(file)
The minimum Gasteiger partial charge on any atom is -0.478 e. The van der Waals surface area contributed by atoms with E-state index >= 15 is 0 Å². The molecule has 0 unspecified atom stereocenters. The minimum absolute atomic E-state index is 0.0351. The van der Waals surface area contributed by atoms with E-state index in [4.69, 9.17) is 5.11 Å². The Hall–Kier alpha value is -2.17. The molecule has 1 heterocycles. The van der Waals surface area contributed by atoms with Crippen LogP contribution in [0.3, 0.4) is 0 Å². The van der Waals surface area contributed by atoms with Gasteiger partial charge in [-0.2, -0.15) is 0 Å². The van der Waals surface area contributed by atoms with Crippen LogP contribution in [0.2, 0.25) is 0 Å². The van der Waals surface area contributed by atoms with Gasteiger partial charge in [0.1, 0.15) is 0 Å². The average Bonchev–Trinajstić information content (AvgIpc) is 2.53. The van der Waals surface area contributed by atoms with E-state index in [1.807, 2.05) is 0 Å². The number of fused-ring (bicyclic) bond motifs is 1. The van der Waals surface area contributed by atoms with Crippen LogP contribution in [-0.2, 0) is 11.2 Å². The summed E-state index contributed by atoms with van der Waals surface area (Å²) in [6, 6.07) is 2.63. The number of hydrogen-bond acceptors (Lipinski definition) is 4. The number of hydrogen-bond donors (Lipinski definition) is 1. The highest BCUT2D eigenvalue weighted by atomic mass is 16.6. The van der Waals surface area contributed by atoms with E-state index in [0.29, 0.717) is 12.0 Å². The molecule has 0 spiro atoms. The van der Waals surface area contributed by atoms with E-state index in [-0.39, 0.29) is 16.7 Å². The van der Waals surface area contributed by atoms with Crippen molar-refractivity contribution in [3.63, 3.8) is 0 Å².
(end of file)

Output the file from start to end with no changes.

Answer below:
The minimum Gasteiger partial charge on any atom is -0.478 e. The van der Waals surface area contributed by atoms with E-state index >= 15 is 0 Å². The molecule has 0 unspecified atom stereocenters. The minimum absolute atomic E-state index is 0.0351. The van der Waals surface area contributed by atoms with E-state index in [4.69, 9.17) is 5.11 Å². The Hall–Kier alpha value is -2.17. The molecule has 1 heterocycles. The van der Waals surface area contributed by atoms with Crippen LogP contribution in [0.3, 0.4) is 0 Å². The van der Waals surface area contributed by atoms with Gasteiger partial charge in [-0.2, -0.15) is 0 Å². The van der Waals surface area contributed by atoms with Crippen LogP contribution in [0.2, 0.25) is 0 Å². The van der Waals surface area contributed by atoms with Gasteiger partial charge in [0.1, 0.15) is 0 Å². The average Bonchev–Trinajstić information content (AvgIpc) is 2.53. The van der Waals surface area contributed by atoms with E-state index in [1.807, 2.05) is 0 Å². The number of fused-ring (bicyclic) bond motifs is 1. The van der Waals surface area contributed by atoms with Crippen LogP contribution in [-0.2, 0) is 11.2 Å². The summed E-state index contributed by atoms with van der Waals surface area (Å²) in [6, 6.07) is 2.63. The number of hydrogen-bond acceptors (Lipinski definition) is 4. The number of hydrogen-bond donors (Lipinski definition) is 1. The highest BCUT2D eigenvalue weighted by atomic mass is 16.6. The van der Waals surface area contributed by atoms with E-state index in [0.29, 0.717) is 12.0 Å². The molecule has 0 spiro atoms. The van der Waals surface area contributed by atoms with E-state index in [-0.39, 0.29) is 16.7 Å². The van der Waals surface area contributed by atoms with Crippen molar-refractivity contribution in [3.63, 3.8) is 0 Å².